Agadez, Niger – Nothing could be further from the gates of paradise than this scorching, unearthly wasteland stretching out as far as the eye can see and beyond. And yet this is it. Hidden in the ghettos, scattered on the outskirts of this ancient turmeric-coloured city, milling about in centres are hundreds of migrants, stranded, with dashed hopes and unfulfilled dreams.
They’re on the move to or from neighbouring nations or beyond. Some, but surprisingly perhaps not most, have an eye on the ultimate prize of making it across the burning sands of the Sahara and on to what is fast becoming the elusive Eldorado – Europe. Many children travelling alone or separated, nursing mothers, newborns, and throngs of young men angry that their quest had been cut short.
Agadez was once the migration capital of Africa, a crossroads for people on the move, a bustling business hub for smugglers, roadside shops selling masks, and sunglasses for the daunting journey, traffickers awaiting their human trade. Authorities would turn a blind eye then.
Now, as Europe and North Africa tighten their borders and close their ports creating drama on the high seas in a general clampdown on migration – this unlikely place has become effectively Europe’s new frontier. Arrivals into Italy from January to early June 2018 were down by two thirds compared to the same period in 2017 when 60,000 crossed over from North Africa.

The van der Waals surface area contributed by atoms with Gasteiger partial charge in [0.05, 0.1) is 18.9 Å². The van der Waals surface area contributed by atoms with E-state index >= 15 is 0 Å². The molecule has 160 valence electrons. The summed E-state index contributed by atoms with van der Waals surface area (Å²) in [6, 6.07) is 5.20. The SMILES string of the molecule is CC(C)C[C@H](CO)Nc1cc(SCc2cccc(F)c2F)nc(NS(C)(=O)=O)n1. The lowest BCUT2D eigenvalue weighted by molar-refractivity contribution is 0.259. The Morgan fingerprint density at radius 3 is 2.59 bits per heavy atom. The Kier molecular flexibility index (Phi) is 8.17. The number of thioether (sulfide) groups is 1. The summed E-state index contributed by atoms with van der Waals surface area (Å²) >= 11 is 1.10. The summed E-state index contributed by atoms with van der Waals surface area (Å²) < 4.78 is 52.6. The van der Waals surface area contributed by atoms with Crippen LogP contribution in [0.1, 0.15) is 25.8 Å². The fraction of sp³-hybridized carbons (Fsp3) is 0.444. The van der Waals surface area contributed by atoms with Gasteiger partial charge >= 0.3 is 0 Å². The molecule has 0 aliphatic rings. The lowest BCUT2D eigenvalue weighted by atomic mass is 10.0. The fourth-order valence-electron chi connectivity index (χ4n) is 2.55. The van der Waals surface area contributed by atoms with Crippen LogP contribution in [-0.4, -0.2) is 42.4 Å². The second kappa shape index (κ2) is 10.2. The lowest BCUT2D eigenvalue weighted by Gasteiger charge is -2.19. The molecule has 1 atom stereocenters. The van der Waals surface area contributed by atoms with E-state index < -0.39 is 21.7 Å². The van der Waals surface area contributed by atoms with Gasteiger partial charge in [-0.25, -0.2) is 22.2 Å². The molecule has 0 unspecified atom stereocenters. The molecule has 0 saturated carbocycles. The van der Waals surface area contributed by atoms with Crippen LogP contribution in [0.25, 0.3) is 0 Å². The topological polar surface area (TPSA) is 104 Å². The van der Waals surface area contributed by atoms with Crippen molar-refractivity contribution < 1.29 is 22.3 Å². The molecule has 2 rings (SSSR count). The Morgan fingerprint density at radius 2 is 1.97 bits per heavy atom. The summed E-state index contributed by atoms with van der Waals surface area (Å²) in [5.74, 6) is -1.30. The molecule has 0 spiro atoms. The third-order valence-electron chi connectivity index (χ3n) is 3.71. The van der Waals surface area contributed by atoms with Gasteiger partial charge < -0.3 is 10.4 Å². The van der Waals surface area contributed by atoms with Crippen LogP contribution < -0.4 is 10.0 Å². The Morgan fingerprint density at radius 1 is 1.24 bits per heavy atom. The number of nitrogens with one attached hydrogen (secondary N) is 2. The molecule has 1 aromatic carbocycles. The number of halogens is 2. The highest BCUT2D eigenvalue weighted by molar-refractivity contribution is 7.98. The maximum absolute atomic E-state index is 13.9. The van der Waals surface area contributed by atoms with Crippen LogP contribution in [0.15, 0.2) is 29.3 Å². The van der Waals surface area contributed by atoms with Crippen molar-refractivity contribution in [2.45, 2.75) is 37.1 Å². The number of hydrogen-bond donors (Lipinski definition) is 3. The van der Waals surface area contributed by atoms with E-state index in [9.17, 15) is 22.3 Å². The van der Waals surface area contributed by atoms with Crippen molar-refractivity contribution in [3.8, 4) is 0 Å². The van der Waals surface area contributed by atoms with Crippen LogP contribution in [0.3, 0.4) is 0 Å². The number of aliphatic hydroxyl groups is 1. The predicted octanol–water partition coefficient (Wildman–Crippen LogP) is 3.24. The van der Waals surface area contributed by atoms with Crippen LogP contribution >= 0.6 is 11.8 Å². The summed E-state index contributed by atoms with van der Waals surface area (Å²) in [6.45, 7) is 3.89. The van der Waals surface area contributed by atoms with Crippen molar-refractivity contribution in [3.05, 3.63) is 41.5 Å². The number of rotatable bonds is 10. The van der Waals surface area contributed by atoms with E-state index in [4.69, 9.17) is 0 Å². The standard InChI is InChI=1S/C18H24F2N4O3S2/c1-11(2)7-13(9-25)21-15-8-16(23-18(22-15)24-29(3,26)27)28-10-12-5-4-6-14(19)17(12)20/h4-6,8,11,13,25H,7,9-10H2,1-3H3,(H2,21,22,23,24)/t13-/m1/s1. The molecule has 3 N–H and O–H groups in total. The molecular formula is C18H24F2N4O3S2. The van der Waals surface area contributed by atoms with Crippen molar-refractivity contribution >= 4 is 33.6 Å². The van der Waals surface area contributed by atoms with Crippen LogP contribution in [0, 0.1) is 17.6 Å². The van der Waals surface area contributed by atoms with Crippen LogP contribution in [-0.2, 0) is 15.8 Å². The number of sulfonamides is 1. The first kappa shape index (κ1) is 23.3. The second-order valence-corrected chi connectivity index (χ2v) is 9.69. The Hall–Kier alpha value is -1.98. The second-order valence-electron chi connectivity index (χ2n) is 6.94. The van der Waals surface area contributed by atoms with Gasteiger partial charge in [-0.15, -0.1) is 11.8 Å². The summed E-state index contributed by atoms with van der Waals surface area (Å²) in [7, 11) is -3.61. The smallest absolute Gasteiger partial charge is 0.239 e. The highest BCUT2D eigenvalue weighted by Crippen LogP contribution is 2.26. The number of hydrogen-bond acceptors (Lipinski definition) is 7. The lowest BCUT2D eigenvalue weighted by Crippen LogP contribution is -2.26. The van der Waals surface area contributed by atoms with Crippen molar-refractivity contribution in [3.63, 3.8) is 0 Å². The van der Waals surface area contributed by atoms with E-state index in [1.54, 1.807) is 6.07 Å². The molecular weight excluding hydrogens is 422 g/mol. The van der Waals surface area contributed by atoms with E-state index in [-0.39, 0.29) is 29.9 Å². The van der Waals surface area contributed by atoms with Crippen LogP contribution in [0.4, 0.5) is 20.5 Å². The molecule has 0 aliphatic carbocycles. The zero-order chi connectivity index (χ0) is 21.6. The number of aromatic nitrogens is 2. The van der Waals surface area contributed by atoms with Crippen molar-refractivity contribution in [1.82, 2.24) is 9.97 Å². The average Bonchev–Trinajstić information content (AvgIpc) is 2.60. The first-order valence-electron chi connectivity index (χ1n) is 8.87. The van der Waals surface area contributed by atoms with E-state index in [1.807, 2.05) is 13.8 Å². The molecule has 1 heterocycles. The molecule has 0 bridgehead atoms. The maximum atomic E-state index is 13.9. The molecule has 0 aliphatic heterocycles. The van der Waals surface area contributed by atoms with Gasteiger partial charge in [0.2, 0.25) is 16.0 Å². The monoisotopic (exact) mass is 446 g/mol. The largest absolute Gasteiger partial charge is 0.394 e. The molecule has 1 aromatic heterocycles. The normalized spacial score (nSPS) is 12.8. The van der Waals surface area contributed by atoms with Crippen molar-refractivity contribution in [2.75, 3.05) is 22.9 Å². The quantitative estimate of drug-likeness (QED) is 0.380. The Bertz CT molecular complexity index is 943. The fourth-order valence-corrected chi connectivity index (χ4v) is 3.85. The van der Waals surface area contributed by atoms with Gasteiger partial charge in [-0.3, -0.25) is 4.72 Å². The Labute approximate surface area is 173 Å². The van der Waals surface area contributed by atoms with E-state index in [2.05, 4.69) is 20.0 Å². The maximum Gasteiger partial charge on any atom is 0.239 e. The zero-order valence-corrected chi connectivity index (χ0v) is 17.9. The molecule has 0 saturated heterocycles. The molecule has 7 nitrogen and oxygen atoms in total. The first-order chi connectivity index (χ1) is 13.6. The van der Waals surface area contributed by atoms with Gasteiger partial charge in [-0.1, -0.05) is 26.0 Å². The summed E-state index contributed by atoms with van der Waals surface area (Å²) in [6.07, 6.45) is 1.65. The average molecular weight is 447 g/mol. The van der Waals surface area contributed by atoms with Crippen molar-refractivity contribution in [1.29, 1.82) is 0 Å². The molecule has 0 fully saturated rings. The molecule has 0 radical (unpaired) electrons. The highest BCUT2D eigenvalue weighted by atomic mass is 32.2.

Since November 2017, more than 8,000 West Africans, including 2,000 children, have been returned to Niger from Algeria, with another 900 refugees and asylum seekers from East Africa transferred from Libya awaiting cumbersome and slow resettlement or family reunification processes to determine their future.
Niger is one of the poorest countries in the world yet is bearing the brunt of the “out-of-sight, out-of-mind” policies by richer countries.
Hastily stitched together agreements between one country to the next – EU-Turkey; EU-Libya; France-Niger; Algeria- Niger – are making migration someone else’s problem, pushing migrants from pillar to post, farther south. Children pay the highest price with little or no proper structures to keep them safe.
The pushbacks have meant the stakes are higher and the routes riskier.
In the flurry of a dust storm, of flesh-baking heat, we met a young Guinean furious for being dumped over the border from Algeria where he was scrapping out a living on the streets doing odd jobs. He went on a wildly gesticulating tirade but his words were as wise as they were distressing: “The desert has become a cemetery for our African brothers and nobody cares.”